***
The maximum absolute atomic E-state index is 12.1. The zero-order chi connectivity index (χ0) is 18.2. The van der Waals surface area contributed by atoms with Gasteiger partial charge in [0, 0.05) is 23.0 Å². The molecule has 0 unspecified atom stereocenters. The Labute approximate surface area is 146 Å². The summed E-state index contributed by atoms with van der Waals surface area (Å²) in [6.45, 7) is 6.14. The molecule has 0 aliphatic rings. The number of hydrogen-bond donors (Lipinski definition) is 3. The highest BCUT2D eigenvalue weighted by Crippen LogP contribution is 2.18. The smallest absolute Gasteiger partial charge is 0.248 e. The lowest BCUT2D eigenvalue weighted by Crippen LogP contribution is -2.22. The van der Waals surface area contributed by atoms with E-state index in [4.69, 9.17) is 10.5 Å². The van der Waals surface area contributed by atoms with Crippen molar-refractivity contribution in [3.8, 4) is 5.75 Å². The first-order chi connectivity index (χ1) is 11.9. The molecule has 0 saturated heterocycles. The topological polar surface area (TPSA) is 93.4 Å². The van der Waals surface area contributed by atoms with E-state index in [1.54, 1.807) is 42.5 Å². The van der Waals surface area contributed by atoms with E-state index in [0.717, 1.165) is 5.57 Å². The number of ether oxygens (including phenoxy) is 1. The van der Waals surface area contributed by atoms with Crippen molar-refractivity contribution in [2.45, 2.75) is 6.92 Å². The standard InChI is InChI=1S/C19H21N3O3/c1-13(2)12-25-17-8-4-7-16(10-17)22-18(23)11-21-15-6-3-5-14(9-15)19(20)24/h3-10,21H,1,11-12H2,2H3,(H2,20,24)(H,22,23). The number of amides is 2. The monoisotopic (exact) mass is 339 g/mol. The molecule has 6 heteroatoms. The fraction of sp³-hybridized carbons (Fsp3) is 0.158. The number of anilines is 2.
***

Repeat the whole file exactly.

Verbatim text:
The maximum absolute atomic E-state index is 12.1. The zero-order chi connectivity index (χ0) is 18.2. The van der Waals surface area contributed by atoms with Gasteiger partial charge in [0, 0.05) is 23.0 Å². The molecule has 0 unspecified atom stereocenters. The Labute approximate surface area is 146 Å². The summed E-state index contributed by atoms with van der Waals surface area (Å²) in [6.45, 7) is 6.14. The molecule has 0 aliphatic rings. The number of hydrogen-bond donors (Lipinski definition) is 3. The highest BCUT2D eigenvalue weighted by Crippen LogP contribution is 2.18. The smallest absolute Gasteiger partial charge is 0.248 e. The lowest BCUT2D eigenvalue weighted by Crippen LogP contribution is -2.22. The van der Waals surface area contributed by atoms with E-state index in [4.69, 9.17) is 10.5 Å². The van der Waals surface area contributed by atoms with Crippen molar-refractivity contribution in [3.8, 4) is 5.75 Å². The first-order chi connectivity index (χ1) is 11.9. The molecule has 0 saturated heterocycles. The topological polar surface area (TPSA) is 93.4 Å². The van der Waals surface area contributed by atoms with E-state index in [1.54, 1.807) is 42.5 Å². The van der Waals surface area contributed by atoms with E-state index in [0.717, 1.165) is 5.57 Å². The number of ether oxygens (including phenoxy) is 1. The van der Waals surface area contributed by atoms with Crippen molar-refractivity contribution in [2.45, 2.75) is 6.92 Å². The standard InChI is InChI=1S/C19H21N3O3/c1-13(2)12-25-17-8-4-7-16(10-17)22-18(23)11-21-15-6-3-5-14(9-15)19(20)24/h3-10,21H,1,11-12H2,2H3,(H2,20,24)(H,22,23). The number of amides is 2. The monoisotopic (exact) mass is 339 g/mol. The molecule has 6 heteroatoms. The fraction of sp³-hybridized carbons (Fsp3) is 0.158. The number of anilines is 2.